Ireland’s parliament has passed an historic abortion bill by 127 votes to 31. It will now be sent to the rubber stamp Senate where passage is assured.
President Michael D. Higgins will pass it into law or he may refer it to the Supreme Court to test its constitutionality.
The bill called The Protection of Life During Pregnancy Bill came about to satisfy a 1992 Supreme Court judgement known as the X case where a suicidal 14 year old was raped and refused travel to Britain to have an abortion.
The Supreme Court ruled that abortion should be allowed if there was a threat to the mother’s life or if she was suicidal.
Nothing was done to give a legislative framework to the decision however, until the Bill was drawn up following the death of Savita Halappanavar, an Indian dentist who passed away of sepsis in a Galway hospital in October of 2012.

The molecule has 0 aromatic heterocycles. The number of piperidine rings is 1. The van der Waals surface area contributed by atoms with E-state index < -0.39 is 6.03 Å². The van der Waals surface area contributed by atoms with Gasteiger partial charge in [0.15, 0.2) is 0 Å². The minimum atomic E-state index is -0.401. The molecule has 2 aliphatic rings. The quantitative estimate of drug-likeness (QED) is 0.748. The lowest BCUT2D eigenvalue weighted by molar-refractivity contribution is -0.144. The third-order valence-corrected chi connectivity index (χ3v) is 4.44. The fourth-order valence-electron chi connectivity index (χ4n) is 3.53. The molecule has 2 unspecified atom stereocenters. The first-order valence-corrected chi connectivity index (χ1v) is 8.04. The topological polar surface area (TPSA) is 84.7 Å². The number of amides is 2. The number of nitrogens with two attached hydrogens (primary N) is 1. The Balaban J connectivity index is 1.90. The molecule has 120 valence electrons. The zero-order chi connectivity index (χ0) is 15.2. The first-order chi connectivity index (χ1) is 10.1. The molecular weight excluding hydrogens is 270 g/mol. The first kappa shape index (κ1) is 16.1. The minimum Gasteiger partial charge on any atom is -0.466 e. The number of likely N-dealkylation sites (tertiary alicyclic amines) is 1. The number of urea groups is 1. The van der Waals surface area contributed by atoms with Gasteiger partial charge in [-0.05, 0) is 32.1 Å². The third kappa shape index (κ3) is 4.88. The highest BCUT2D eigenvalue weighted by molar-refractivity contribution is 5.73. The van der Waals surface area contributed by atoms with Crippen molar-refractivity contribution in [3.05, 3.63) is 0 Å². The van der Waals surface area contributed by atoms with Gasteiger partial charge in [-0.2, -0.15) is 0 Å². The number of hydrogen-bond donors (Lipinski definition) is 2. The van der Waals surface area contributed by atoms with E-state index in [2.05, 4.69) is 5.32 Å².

She was denied an abortion as she miscarried 17-weeks into her pregnancy and she later died.
Despite pleading for an abortion she was told it was not allowed because "Ireland is a Catholic country."
Five members of the ruling Fine Gael party refused to vote with the government and were dismissed from the party.
European Affairs Minister Lucinda Creighton was the most high profile after she voted against the bill over the suicide clause. She was replaced by Paschal Donohoe as minister.
Creighton said after her resignation: "It's very disappointing and I would rather that I wasn't here.
For me, this is a very important piece of legislation, one which is against a commitment that we made at the last election - a promise had been made, a very fundamental promise - on abortion.
"I just felt that I couldn't remove from that promise that we made at the last election."
She said it "was not possible" to compromise on matters of "life and death."
Sinn Fein member Peadar Toibin also voted against his party’s whip and is likely to be expelled.
A 14-year prison term for procuring an abortion outside the narrow guidelines is also part of the bill.
That replaces a penal servitude for life sentence in the old legislation. Liberal opponents had argued against any prison sentence